'Muppets Most Wanted' Review: What's So Amazing, That Keeps Us Stargazing?
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Muppets Most Wanted Review: What's So Amazing, That Keeps Us Stargazing?

By Agent Bedhead | Film Reviews | March 21, 2014 | Comments ()


In 2011, The Muppets ushered in a welcome burst of nostalgia. The sequel aims to be clever by opening with an outright acknowledgment that sequels are inferior to first pictures. The film opens with the Muppets wondering what the hell to do now that the last movie (and their big show) is finished. This would be a novel approach if not for the abundance of super-meta children’s movies that already exist. Then the movie dives into a constant river of allusions to Broadway and cinematic days of yesteryear. Don’t worry, the story recovers.

Luckily, Muppets Most Wanted arrives with plenty of shades of 1981’s The Great Muppet Caper. This sequel is fantastically fun as long as you don’t expect high art. Since this a sequel, the filmmakers decided to pull the old change-of-scenery trick by heading across the pond. The Muppets seek “to conquer the world” with the help of their shady new manager, Dominic (Ricky Gervais), who has a dastardly plan involving many, many heists throughout Europe. So the Muppets have excitedly taken their show on the road, but all is not as it appears. Heists and prison stints abound, and frenetic action takes place. It’s all in good fun though because it’s the Muppets. You love the Muppets, right? Everyone does. Nobody can say a single bad thing about anything involving the Muppets. My fingers won’t let me do it either even though I live to trash movies. There’s a special something about these creatures that will forgive even a less than amazing installment.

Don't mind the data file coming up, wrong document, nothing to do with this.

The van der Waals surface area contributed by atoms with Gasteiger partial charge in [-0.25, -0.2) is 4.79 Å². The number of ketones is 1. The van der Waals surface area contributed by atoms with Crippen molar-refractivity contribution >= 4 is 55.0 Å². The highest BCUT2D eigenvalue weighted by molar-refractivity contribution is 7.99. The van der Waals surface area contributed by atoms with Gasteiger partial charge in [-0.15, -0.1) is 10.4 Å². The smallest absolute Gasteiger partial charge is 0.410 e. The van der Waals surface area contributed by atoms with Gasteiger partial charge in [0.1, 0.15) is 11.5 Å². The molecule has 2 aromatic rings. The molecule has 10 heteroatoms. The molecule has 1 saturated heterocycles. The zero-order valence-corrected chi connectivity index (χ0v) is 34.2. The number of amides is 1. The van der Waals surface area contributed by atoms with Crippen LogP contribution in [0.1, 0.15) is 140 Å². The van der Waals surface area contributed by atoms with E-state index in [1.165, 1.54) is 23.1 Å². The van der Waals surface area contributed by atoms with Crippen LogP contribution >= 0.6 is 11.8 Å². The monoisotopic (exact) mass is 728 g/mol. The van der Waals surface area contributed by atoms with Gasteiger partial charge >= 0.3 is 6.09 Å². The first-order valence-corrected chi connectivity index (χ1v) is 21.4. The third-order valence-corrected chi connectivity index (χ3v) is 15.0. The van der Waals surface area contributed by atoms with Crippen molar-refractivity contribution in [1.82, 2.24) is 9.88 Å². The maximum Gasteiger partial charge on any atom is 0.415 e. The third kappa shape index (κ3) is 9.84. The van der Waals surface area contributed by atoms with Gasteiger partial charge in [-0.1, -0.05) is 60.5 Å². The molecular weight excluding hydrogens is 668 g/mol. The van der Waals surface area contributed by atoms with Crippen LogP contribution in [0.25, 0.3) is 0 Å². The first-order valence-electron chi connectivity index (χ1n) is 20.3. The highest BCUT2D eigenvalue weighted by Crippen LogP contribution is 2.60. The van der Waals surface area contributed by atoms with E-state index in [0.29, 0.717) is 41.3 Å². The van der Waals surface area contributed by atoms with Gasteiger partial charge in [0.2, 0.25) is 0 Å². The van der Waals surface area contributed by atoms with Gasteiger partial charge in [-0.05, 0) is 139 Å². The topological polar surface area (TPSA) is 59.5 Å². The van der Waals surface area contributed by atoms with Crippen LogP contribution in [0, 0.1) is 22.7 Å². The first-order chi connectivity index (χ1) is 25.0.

This sequel is basically the Kermit show. Miss Piggy had decided that she and Kermit will finally get married (for real this time). Kermit, of course, has cold feet. Kermit gets kidnapped and ends up in a Siberian prison. In his place appears the Kermie doppelganger, Constantine, who relishes his reputation as “the most dangerous frog in the world.” Tina Fey stars as a Russian prison guard who loves song and dance. She really, really loves Kermit. (Oh, Tina.) The film turns into a madcap tale of vaudevillian proportions and confused identities. There is a happy ending. You’ll immediately forget about this film and go home and watch The Muppets again.

With Jason Segel and Amy Adams’ married couple out of the picture, the film lacks the same sense of heart as its predecessor. Not only did Segel star in the movie, he also co-wrote it. Now that he’s gone, the soul has left the building, too. Mostly. Muppets Most Wanted is pandemonium. That’s not a bad thing and actually matches the spirit of the old Muppet Show. The first movie was a joyous mess too, but its shameless enthusiasm and tear-jerking moments won us all over. This sequel is more of the same but only repeats the frenetic elements of the first film. It still works but isn’t as enjoyable. Most of the time, Hollywood’s effort to squeeze money out of nostalgia fails miserably. This franchise still has it nailed, but this sequel won’t win your heart the way the first movie did.

Although there are no winning human performances in this film, the cameos are great fun. We get to see Celine Dion (Miss Piggy’s idol!), James McAvoy, P. Diddy, Danny Trejo, Chloe Moretz, and sweet little Tommy Hiddleston. Christoph Waltz shows up to … waltz, which is seriously cute. Still, the humans are a big distraction here. They were integral to the first film’s story, but the second movie could do without them. I guess Hollywood can’t give up its “starpower.”

Your kids will love this movie. As long as you don’t expect it to be as delightful as the first film, you’ll like it just fine. Muppets Most Wanted is exactly what Hollywood needs: good, old-fashioned entertainment that doesn’t talk down to its audience or treat it like a group of morons with no attention span. The film includes some pleasant throwbacks to Muppets heydays, and overall, it’s sheer fun.

Bedhead lives in Tulsa, Oklahoma. She can be found at Celebitchy.

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